- Customers who paid the Mean Price of $4-5, have made good use of their Creately accounts, including creating multiples diagrams and publishing them. These customers come from a diverse range of industries including small businesses owners, marketers, teachers and students. These users have shown less propensity to cancel their accounts as they were extracting good value from their accts.
- Customers who paid more than the Mean Price provided the most valuable insights. These customers incorporated Creately into their work and business processes and derived significant value from Creately’s collaboration capabilities. Customers in this group included tech-savvy small businesses, software teams, design companies, Webmasters and business consultancies. This group made the most use of Creately to collaborate with co-workers and clients, valuing our visual collaboration platform to communicate and solve real business problems across cross-functional teams, instead of simply using Creately as a diagramming tool.
Another very interesting point that stood out from our experiment is the difficulties that so many of our users faced with completing their subscriptions with PayPal. The complaint emails as well as large percentage of abandoned transactions – forced us to work on alternate payment methods.
Understand your users
We’ve learnt that its very important to understand who your customer is and why someone’s your customer. No two customers are the same so it’s important to learn what each type of customer gets out of your product. This is important if you want to stay relevant to your most valuable customers and helps you focus your marketing and development investment to maximise your returns.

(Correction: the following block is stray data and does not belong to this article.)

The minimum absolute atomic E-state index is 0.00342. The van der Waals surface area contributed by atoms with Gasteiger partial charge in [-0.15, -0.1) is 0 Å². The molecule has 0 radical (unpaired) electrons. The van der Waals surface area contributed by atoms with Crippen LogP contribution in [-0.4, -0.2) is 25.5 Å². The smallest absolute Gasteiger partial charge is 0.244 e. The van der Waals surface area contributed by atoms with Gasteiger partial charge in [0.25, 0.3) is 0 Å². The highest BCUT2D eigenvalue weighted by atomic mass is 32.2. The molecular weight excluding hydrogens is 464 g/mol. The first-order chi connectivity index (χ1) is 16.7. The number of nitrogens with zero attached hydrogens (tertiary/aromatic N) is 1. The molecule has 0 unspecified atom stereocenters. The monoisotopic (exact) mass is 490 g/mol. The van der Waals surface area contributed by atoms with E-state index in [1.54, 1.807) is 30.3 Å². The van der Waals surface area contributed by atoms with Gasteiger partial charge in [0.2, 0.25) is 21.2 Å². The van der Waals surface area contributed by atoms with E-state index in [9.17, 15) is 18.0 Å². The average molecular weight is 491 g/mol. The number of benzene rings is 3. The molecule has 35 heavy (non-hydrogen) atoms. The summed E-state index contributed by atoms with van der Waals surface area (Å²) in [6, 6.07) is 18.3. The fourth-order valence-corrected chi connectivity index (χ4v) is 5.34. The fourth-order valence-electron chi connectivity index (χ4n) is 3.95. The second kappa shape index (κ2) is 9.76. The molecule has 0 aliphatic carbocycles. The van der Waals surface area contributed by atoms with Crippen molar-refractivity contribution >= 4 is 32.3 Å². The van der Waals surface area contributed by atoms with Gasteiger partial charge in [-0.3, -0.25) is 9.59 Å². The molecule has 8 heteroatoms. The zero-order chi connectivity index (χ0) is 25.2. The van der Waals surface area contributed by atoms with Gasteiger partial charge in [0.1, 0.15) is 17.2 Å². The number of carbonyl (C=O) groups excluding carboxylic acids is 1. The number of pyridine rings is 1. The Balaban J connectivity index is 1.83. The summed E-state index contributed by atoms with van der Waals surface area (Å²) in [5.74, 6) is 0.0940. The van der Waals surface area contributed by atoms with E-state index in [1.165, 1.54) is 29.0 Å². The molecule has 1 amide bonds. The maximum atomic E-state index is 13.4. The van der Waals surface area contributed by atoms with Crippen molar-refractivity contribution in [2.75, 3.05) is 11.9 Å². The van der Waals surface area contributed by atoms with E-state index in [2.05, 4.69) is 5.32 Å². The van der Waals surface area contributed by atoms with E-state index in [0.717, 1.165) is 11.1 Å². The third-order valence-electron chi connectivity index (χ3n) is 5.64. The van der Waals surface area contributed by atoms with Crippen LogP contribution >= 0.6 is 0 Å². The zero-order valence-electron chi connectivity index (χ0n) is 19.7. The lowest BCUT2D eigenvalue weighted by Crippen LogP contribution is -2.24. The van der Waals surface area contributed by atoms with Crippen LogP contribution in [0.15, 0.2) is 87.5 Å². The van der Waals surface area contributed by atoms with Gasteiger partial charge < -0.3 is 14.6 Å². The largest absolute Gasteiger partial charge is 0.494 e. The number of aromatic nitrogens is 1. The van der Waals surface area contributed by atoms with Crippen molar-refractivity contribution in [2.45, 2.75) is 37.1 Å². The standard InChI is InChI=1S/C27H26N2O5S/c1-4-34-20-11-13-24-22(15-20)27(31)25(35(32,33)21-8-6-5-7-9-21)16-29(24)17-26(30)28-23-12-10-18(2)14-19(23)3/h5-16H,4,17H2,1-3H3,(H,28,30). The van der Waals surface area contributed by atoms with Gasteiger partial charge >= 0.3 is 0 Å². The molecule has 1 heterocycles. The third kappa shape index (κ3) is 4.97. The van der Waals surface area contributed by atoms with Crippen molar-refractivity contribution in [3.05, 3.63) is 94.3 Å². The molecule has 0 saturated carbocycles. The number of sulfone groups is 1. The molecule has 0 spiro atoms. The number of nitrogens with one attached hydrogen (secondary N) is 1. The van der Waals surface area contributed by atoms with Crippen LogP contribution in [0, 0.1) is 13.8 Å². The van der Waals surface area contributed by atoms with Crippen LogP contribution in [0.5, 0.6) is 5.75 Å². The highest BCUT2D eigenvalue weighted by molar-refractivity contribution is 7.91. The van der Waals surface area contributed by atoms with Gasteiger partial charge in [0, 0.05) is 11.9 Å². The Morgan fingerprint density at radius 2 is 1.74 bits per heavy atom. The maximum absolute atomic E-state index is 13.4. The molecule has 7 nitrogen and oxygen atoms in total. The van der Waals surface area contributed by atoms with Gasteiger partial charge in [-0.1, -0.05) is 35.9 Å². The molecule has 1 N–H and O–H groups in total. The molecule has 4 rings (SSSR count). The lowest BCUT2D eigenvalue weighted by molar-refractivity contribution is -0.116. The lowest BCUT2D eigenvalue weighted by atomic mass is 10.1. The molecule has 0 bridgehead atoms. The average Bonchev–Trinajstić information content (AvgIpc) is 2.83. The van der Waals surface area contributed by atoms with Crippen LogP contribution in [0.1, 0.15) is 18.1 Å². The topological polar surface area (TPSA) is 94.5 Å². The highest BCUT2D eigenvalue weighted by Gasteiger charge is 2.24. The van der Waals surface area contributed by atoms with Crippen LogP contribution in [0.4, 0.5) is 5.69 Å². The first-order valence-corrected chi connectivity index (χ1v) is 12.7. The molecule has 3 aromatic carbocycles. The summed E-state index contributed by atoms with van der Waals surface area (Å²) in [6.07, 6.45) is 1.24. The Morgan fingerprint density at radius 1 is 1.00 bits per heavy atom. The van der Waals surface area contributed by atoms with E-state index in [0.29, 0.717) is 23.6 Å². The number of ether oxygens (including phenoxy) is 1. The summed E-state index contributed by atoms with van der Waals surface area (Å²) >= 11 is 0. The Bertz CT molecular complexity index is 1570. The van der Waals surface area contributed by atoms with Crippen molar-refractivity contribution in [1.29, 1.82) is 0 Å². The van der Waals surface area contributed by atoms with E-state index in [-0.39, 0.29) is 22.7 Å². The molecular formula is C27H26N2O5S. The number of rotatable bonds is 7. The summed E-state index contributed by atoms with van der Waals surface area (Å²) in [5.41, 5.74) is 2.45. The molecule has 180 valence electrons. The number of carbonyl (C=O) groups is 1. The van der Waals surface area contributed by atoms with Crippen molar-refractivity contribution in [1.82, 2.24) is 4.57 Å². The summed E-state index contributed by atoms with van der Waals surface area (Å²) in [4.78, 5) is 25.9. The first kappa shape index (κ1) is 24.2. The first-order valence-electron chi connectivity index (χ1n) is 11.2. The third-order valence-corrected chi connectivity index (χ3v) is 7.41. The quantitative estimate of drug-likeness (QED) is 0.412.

Give Customers What they Need (or To each his Own)
We are even more committed to the idea that Creately delivers differing levels of value to our customer. We don’t want to forgo any customers and will need to continually work to ensure Creately is available where its needed.
The PWYW scheme did a good job in helping us gather invaluable data on our customers, but may not be sustainable over a long run. This is due in part to the fact that although we ask people to be Fair, not everyone is. Also, for a startup with limited resources, it becomes very hard to do any real business planning & projections when you add variable pricing to the mix.
We’ve been working on a set of actionable activities that we worked out as a result of our experiment.
- Make it easier for teams to work together on our visual collaboration platform, by introducing Team Projects.
- Introduce Pro Plans that deliver greater value to customers who use Creately intensively.
- Focus on developing a clear market position that resonates with our high value customers.
- Put in place a new payment infrastructure to replace Paypal. This will be announced shortly.
- Institute a Creately Scholarship programme to give access to charities, schools and colleges at deeply discounted prices.
We may not have fixed every concern we had, but this experiment has definitely helped us identify our strengths and understand the market response to Creately. Even though we gave out quite a few Creately Plus accounts for $1, we believe the data we collected over the 2 months has more than paid for itself in terms of lost revenue.
Tell us what you think of our findings. Would you have conducted this experiment in a different way? We’d love to hear from any online service that’s faced this question before.
Some Good References on Pricing Strategies for Startups
- Neil Davidson’s excellent primer on pricing for software – Free eBook.
- Free – Chris Anderson’s valuable insights – Free audio book.
- Malcolm Galdwell’s review of Free in The New Yorker for a refreshing perspective
- Fred Wilson’s take on Freemium
- The Business of Software community on JoelOnSoftware.com